SXSW Review ‘Sound of Violence’: Where Bloodshed and Art Collide
The intersection between art and violence is a subject well-traversed in horror. In the last few years alone, films like The Perfection, Nocturne, and Velvet Buzzsaw have attempted to define what happens when the two meet. Tonight at SXSW’s virtual festival, writer/director Alex Noyer’s Sound of Violence came closer than either of them.
Alexis lost her hearing as a child. On the night her family was violently killed, it returned along with a synesthetic connection between the sounds of violence and sight, a sensation that she chases straight into young adulthood taking a very dark turn along the way.
Some viewers may remember Noyer’s previous short film Conductor. If so, you’re ahead of the game here as he explored one of the situations from Sound of Violence in that film. I remember the first time I saw that short, and the way it stuck with me long after it finished. This feature, I’m sure, will do the same.
Noyer’s casting for the film is brilliant. Jasmine Savoy Brown is beguiling as Alexis, playing her with a wide-eyed innocence that makes her darker pursuits even more effective as the film progresses. She dares us to understand her, to empathize with her, to feel and see what she does.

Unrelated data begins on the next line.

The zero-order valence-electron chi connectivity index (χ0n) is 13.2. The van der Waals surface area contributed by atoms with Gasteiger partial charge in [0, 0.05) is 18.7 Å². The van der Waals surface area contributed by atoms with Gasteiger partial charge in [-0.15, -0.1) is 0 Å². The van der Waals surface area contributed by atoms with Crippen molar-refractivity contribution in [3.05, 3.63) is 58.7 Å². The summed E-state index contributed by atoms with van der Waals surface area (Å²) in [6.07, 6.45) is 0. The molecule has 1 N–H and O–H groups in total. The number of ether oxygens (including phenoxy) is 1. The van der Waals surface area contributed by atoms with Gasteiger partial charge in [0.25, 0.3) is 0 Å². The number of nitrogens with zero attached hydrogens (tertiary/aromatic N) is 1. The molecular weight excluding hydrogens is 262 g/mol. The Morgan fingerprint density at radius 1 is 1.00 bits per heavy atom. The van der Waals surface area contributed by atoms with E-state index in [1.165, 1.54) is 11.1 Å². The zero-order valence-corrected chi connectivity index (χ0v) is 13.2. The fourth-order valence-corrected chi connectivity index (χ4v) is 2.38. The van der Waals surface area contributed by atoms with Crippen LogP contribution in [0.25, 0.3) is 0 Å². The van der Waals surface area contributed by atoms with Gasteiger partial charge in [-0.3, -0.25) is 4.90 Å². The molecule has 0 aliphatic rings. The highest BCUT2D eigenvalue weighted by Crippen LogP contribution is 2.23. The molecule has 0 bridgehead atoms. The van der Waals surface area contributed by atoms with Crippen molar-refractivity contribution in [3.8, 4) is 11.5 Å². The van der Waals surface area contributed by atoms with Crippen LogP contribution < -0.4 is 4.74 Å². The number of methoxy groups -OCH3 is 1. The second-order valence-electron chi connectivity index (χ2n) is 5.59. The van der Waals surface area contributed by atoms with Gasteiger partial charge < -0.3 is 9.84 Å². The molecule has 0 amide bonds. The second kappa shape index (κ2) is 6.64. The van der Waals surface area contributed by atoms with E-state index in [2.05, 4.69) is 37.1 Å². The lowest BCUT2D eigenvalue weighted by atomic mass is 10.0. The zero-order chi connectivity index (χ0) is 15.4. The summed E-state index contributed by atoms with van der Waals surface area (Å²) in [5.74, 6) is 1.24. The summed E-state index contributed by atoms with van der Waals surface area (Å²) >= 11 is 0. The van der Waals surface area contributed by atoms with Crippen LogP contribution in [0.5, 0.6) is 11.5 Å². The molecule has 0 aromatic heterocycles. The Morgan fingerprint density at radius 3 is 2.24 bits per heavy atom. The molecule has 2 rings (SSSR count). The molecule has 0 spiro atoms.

Brown is in good company with a talented supporting cast including Lili Simmons (Gotham) and James Jagger (Vinyl) as well as an appearance by Hana Mae Lee (The Babysitter).
Of course with music at its center, Sound of Violence comes with an excellent soundtrack/score provided by Alexander Burke (Haunters: The Art of the Scare), Omar El-Deeb (The Mandalorian), Jaakko Manninen (Conductor). The trio provide music that pulses and weaves together varying styles and instrumentation to create something that sounds unique and amplifies the the emotional journey of the film without ever getting in its way.
At its core, Sound of Violence is about the bitter fallout of loss and grief, and the ways in which emotional trauma traces its way down family lines. There is ultimately much to explore in in Alexis’s identity as a young, black queer woman and the ways that trauma plays out in the present.